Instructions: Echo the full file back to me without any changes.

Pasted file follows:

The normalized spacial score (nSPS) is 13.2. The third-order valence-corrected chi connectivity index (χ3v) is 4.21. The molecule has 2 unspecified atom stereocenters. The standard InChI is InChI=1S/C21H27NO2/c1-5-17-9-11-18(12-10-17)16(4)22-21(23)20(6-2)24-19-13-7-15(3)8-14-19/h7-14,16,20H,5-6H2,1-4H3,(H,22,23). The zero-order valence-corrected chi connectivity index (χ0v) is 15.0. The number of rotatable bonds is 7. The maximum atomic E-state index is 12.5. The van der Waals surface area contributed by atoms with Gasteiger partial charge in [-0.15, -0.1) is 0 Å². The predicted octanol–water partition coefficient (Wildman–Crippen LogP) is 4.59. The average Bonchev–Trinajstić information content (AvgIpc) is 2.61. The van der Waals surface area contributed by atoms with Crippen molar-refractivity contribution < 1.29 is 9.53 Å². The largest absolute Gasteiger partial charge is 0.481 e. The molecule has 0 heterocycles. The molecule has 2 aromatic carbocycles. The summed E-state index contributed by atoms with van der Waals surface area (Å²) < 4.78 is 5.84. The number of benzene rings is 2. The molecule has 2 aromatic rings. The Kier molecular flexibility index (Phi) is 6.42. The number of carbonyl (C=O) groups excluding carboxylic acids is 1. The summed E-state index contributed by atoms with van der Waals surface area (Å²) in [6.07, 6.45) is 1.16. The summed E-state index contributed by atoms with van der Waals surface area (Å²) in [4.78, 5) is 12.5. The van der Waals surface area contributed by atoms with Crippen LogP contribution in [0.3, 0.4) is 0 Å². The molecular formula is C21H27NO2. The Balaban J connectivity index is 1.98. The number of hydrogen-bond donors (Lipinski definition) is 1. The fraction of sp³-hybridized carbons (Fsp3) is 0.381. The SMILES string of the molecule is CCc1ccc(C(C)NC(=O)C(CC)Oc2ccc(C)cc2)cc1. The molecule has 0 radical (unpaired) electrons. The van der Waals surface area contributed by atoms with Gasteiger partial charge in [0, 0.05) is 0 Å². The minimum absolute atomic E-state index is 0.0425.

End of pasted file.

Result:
The normalized spacial score (nSPS) is 13.2. The third-order valence-corrected chi connectivity index (χ3v) is 4.21. The molecule has 2 unspecified atom stereocenters. The standard InChI is InChI=1S/C21H27NO2/c1-5-17-9-11-18(12-10-17)16(4)22-21(23)20(6-2)24-19-13-7-15(3)8-14-19/h7-14,16,20H,5-6H2,1-4H3,(H,22,23). The zero-order valence-corrected chi connectivity index (χ0v) is 15.0. The number of rotatable bonds is 7. The maximum atomic E-state index is 12.5. The van der Waals surface area contributed by atoms with Gasteiger partial charge in [-0.15, -0.1) is 0 Å². The predicted octanol–water partition coefficient (Wildman–Crippen LogP) is 4.59. The average Bonchev–Trinajstić information content (AvgIpc) is 2.61. The van der Waals surface area contributed by atoms with Crippen molar-refractivity contribution < 1.29 is 9.53 Å². The largest absolute Gasteiger partial charge is 0.481 e. The molecule has 0 heterocycles. The molecule has 2 aromatic carbocycles. The summed E-state index contributed by atoms with van der Waals surface area (Å²) < 4.78 is 5.84. The number of benzene rings is 2. The molecule has 2 aromatic rings. The Kier molecular flexibility index (Phi) is 6.42. The number of carbonyl (C=O) groups excluding carboxylic acids is 1. The summed E-state index contributed by atoms with van der Waals surface area (Å²) in [6.07, 6.45) is 1.16. The summed E-state index contributed by atoms with van der Waals surface area (Å²) in [4.78, 5) is 12.5. The van der Waals surface area contributed by atoms with Crippen LogP contribution in [0.3, 0.4) is 0 Å². The molecular formula is C21H27NO2. The Balaban J connectivity index is 1.98. The number of hydrogen-bond donors (Lipinski definition) is 1. The fraction of sp³-hybridized carbons (Fsp3) is 0.381. The SMILES string of the molecule is CCc1ccc(C(C)NC(=O)C(CC)Oc2ccc(C)cc2)cc1. The molecule has 0 radical (unpaired) electrons. The van der Waals surface area contributed by atoms with Gasteiger partial charge in [0, 0.05) is 0 Å². The minimum absolute atomic E-state index is 0.0425.